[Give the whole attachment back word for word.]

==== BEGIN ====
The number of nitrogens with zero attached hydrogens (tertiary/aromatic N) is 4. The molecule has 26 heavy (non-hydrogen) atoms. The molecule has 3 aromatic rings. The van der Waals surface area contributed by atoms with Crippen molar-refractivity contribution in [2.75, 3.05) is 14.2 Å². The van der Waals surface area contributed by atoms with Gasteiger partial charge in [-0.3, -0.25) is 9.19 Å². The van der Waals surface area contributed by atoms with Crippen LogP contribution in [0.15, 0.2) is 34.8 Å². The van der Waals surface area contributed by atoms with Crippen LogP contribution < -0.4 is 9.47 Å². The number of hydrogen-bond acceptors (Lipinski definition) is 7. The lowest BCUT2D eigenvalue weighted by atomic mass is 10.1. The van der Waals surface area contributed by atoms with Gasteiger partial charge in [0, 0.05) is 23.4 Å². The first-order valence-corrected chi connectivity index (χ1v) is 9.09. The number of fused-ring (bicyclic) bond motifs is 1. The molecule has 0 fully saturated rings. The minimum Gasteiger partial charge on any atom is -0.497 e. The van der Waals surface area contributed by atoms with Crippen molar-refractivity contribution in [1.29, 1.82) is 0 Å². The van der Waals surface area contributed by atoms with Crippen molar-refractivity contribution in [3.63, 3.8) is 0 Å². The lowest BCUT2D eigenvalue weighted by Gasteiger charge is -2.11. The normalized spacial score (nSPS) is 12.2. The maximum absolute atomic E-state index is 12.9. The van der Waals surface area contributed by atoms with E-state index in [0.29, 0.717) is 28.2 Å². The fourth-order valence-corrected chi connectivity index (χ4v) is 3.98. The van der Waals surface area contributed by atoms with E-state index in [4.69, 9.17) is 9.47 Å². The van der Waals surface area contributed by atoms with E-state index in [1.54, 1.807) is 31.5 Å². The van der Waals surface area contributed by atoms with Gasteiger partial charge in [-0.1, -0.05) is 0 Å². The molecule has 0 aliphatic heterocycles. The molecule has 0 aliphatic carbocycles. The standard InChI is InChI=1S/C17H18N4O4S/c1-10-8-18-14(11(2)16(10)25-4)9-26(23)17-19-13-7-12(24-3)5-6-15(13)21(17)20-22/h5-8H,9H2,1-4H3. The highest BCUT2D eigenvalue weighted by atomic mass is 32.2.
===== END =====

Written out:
The number of nitrogens with zero attached hydrogens (tertiary/aromatic N) is 4. The molecule has 26 heavy (non-hydrogen) atoms. The molecule has 3 aromatic rings. The van der Waals surface area contributed by atoms with Crippen molar-refractivity contribution in [2.75, 3.05) is 14.2 Å². The van der Waals surface area contributed by atoms with Gasteiger partial charge in [-0.3, -0.25) is 9.19 Å². The van der Waals surface area contributed by atoms with Crippen LogP contribution in [0.15, 0.2) is 34.8 Å². The van der Waals surface area contributed by atoms with Crippen LogP contribution < -0.4 is 9.47 Å². The number of hydrogen-bond acceptors (Lipinski definition) is 7. The lowest BCUT2D eigenvalue weighted by atomic mass is 10.1. The van der Waals surface area contributed by atoms with Gasteiger partial charge in [0, 0.05) is 23.4 Å². The first-order valence-corrected chi connectivity index (χ1v) is 9.09. The number of fused-ring (bicyclic) bond motifs is 1. The molecule has 0 fully saturated rings. The minimum Gasteiger partial charge on any atom is -0.497 e. The van der Waals surface area contributed by atoms with Crippen molar-refractivity contribution in [1.29, 1.82) is 0 Å². The van der Waals surface area contributed by atoms with Crippen molar-refractivity contribution in [3.63, 3.8) is 0 Å². The lowest BCUT2D eigenvalue weighted by Gasteiger charge is -2.11. The normalized spacial score (nSPS) is 12.2. The maximum absolute atomic E-state index is 12.9. The van der Waals surface area contributed by atoms with E-state index in [0.29, 0.717) is 28.2 Å². The fourth-order valence-corrected chi connectivity index (χ4v) is 3.98. The van der Waals surface area contributed by atoms with E-state index in [4.69, 9.17) is 9.47 Å². The van der Waals surface area contributed by atoms with E-state index in [1.54, 1.807) is 31.5 Å². The van der Waals surface area contributed by atoms with Gasteiger partial charge in [-0.1, -0.05) is 0 Å². The molecule has 0 aliphatic heterocycles. The molecule has 0 aliphatic carbocycles. The standard InChI is InChI=1S/C17H18N4O4S/c1-10-8-18-14(11(2)16(10)25-4)9-26(23)17-19-13-7-12(24-3)5-6-15(13)21(17)20-22/h5-8H,9H2,1-4H3. The highest BCUT2D eigenvalue weighted by atomic mass is 32.2.